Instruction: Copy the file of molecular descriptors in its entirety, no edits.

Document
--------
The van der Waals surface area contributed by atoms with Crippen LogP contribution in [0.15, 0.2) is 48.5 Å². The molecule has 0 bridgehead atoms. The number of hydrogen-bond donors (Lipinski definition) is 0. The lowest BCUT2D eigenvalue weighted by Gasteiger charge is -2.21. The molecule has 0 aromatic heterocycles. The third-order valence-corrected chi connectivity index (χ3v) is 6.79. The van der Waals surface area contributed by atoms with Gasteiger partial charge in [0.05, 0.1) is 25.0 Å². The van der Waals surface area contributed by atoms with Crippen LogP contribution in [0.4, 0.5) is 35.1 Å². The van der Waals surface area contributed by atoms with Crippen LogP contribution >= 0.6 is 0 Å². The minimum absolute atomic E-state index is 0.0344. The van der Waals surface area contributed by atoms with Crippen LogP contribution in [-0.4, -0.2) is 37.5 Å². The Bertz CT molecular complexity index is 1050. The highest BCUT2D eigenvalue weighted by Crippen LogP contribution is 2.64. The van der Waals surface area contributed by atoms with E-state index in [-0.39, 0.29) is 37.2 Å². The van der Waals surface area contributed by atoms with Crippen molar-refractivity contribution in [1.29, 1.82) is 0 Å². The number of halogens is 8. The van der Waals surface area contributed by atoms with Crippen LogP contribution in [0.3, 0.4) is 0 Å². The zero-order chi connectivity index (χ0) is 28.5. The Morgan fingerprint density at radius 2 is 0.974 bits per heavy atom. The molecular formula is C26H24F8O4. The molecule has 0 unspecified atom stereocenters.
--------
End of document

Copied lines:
The van der Waals surface area contributed by atoms with Crippen LogP contribution in [0.15, 0.2) is 48.5 Å². The molecule has 0 bridgehead atoms. The number of hydrogen-bond donors (Lipinski definition) is 0. The lowest BCUT2D eigenvalue weighted by Gasteiger charge is -2.21. The molecule has 0 aromatic heterocycles. The third-order valence-corrected chi connectivity index (χ3v) is 6.79. The van der Waals surface area contributed by atoms with Gasteiger partial charge in [0.05, 0.1) is 25.0 Å². The van der Waals surface area contributed by atoms with Crippen LogP contribution in [0.4, 0.5) is 35.1 Å². The van der Waals surface area contributed by atoms with Crippen LogP contribution >= 0.6 is 0 Å². The minimum absolute atomic E-state index is 0.0344. The van der Waals surface area contributed by atoms with Crippen LogP contribution in [-0.4, -0.2) is 37.5 Å². The Bertz CT molecular complexity index is 1050. The highest BCUT2D eigenvalue weighted by Crippen LogP contribution is 2.64. The van der Waals surface area contributed by atoms with E-state index in [-0.39, 0.29) is 37.2 Å². The van der Waals surface area contributed by atoms with Crippen molar-refractivity contribution in [1.29, 1.82) is 0 Å². The number of halogens is 8. The van der Waals surface area contributed by atoms with Crippen LogP contribution in [0.3, 0.4) is 0 Å². The zero-order chi connectivity index (χ0) is 28.5. The Morgan fingerprint density at radius 2 is 0.974 bits per heavy atom. The molecular formula is C26H24F8O4. The molecule has 0 unspecified atom stereocenters.